As concerns over climate change, geopolitical disputes, and increasing energy demands rise, the United States has recognized wind energy as an integral part of our energy mix in the future. However, agencies such as the U.S. Department of Defense (DoD), U.S. Department of Energy (DoE), Federal Aviation Administration (FAA), and the National Weather Service (NWS) have reported that the towers and rotating turbine blades degrade radar quality due to adverse shadowing and clutter effects in the line-of-sight of radar applications [1,2]. These effects have the potential to threaten national security by impacting the country’s military air defense operations, decrease air safety by reducing Air Traffic Controllers’ ability to monitor the U.S. airspace, and decrease the accuracy of weather prediction . Consequently, the U.S. government has implemented broad restrictions on the development of new wind projects that may interfere with civilian or military radar although mitigation techniques have been proposed that may allow the two to coexist .
On February 14, 2009, the FAA spoke out against the 420 MW Cape Wind Project, which includes plans to install 130 turbines in the Nantucket Sound. The site, off the shores of Massachusetts, was chosen because of its characteristically persistent and intense winds, but has been accused of interfering with 3 major FAA radar systems . The FAA claims that the turbines will add extraneous clutter that may reduce its ability to monitor the sky since rotating turbines resemble aircraft on radar. Since this would be the United State’s first off-shore wind project, the FAA’s block forecasts a new era of controversy over off-shore wind projects. The Cape wind project has already weathered years of heavy criticism from the public because of environmental concerns and those who claim it will be an “eyesore” on the horizon .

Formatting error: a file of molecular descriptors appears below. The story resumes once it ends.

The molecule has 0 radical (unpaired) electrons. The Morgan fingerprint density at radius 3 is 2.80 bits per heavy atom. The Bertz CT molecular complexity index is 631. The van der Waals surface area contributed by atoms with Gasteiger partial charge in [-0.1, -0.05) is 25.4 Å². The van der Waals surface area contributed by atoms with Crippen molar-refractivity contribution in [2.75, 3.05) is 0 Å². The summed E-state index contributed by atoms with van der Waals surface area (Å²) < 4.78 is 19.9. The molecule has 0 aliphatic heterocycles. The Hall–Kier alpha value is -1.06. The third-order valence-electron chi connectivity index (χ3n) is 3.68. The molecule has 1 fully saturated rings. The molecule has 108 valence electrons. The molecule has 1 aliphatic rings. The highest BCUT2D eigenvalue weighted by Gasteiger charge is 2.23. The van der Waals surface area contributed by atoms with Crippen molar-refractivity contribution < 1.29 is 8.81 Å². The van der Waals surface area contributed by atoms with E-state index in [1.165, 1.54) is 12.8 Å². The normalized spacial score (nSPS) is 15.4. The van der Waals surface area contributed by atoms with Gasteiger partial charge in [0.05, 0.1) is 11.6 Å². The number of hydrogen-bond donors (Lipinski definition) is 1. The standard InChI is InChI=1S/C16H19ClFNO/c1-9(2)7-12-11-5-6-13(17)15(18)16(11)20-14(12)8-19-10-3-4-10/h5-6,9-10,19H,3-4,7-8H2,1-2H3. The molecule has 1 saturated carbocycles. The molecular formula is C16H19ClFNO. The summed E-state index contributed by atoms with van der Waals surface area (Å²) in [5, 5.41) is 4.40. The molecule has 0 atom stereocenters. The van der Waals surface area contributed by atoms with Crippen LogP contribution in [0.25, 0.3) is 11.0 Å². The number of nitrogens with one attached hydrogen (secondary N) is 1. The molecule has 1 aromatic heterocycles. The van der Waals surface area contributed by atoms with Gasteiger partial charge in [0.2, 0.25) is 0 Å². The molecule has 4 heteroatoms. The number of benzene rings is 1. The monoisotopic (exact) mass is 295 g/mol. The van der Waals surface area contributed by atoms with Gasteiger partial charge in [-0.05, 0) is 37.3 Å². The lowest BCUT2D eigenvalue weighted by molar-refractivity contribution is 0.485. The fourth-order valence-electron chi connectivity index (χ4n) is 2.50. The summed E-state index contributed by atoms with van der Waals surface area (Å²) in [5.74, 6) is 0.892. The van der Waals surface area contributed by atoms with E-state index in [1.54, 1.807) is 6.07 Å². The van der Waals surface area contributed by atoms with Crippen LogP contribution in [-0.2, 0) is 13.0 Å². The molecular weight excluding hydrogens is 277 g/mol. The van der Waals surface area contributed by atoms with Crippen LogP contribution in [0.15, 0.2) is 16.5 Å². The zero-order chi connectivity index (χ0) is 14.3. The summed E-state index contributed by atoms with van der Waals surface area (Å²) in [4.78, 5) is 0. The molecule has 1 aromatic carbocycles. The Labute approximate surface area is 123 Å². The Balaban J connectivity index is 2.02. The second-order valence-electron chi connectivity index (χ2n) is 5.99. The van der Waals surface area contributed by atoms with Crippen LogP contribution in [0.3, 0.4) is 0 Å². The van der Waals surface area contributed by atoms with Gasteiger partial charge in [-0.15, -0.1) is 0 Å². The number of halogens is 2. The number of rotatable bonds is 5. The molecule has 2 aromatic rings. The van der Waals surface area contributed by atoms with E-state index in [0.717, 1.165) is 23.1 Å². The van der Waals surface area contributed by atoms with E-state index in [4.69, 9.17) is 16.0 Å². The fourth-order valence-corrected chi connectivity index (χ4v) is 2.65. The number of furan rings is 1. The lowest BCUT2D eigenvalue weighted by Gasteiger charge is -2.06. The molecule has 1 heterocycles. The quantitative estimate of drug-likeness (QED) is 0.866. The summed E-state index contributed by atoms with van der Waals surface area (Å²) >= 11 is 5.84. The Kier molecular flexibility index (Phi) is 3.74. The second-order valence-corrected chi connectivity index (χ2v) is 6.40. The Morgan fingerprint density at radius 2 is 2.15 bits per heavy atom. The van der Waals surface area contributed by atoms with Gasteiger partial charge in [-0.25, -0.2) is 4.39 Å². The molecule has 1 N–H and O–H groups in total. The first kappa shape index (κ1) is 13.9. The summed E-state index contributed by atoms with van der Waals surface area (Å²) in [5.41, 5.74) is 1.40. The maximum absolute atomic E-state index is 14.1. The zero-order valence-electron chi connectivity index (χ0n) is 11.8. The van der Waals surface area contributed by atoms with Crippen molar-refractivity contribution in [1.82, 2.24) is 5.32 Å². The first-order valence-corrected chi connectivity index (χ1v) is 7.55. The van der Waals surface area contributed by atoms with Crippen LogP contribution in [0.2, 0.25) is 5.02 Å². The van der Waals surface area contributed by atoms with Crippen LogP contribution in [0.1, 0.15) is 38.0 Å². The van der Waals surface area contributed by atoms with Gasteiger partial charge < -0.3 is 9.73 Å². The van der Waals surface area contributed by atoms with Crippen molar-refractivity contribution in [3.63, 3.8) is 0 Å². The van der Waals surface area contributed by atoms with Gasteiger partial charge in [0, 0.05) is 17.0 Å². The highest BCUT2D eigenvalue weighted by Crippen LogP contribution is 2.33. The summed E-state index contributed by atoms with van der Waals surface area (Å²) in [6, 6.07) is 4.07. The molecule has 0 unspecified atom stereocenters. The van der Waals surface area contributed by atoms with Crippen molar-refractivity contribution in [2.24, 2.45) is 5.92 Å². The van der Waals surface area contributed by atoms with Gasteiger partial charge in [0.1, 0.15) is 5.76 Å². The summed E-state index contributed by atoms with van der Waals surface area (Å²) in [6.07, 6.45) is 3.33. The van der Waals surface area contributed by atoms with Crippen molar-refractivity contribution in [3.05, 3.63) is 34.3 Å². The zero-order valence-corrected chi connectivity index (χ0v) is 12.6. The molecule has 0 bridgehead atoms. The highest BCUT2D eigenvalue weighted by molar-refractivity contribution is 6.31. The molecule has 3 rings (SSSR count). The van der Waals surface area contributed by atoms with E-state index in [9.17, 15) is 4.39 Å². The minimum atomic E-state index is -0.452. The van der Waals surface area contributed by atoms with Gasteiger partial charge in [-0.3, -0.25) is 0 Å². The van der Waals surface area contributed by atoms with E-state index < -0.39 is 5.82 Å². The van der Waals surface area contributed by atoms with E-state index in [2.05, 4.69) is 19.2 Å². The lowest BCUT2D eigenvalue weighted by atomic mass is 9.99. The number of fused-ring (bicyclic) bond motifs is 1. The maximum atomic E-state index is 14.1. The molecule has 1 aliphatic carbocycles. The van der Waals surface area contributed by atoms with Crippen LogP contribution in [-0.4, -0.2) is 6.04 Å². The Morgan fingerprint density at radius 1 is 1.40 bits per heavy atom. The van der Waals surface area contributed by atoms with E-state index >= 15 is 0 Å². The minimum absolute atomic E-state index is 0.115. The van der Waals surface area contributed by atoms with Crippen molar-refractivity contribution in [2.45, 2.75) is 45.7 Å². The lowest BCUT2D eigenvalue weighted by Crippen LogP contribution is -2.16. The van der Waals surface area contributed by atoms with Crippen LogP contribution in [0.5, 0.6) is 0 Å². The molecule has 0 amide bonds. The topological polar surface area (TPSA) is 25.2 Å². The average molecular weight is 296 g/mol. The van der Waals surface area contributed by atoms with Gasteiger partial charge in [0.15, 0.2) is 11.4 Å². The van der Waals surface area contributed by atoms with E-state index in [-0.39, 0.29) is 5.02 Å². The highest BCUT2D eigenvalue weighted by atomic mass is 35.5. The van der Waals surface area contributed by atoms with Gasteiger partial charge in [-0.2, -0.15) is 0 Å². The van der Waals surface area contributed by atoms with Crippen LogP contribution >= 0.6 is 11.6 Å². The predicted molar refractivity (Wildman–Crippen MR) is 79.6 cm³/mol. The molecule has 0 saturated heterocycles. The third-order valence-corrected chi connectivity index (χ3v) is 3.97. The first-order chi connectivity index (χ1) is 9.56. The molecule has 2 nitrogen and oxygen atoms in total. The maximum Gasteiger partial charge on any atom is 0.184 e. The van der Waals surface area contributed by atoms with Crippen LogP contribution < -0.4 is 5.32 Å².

In the near-future governing bodies such as the DoD, DoE, FAA, and NWS, must decide whether they are willing to put in substantial resources into upgrading already very expensive radar systems to filter out wind turbine clutter, or if they will redesign wind turbines to be less obtrusive to radar clutter, which may substantially increase the cost of production due to the need for more expensive radar absorbing materials . The alternative would be to simply block the financing of off-shore projects in areas that would intercept civilian and military radar. In many senses the Cape Wind Project will set the tone for the off-shore wind industry in the next few months based on how this block by the FAA is handled.
1. Report to the Congressional Defense Committees: The Effect of Windmill Farms on Military Readiness, U.S. DoD, September 2006.
2. Rashid, L.S.; Brown, A.K., RCS and radar propagation near offshore wind farms, 2007 IEEE Antennas and Propagation Society International Symposium (9-15 June 2007) pg. 4605 – 4608.
3. “FAA: Controversial Cape Wind project could be radar hazard,” The Boston Herald, February 14, 2009. http://www.bostonherald.com/business/general/view.bg?articleid=1152140&srvc=business&position=3
4. Grad, P. “Offshore USA: The Cape Wind offshore wind farm: a first for the USA?”, Refocus, Volume 6, Issue 5, September-October 2005, Pages 34-36. doi:10.1016/S1471-0846(05)70456-X .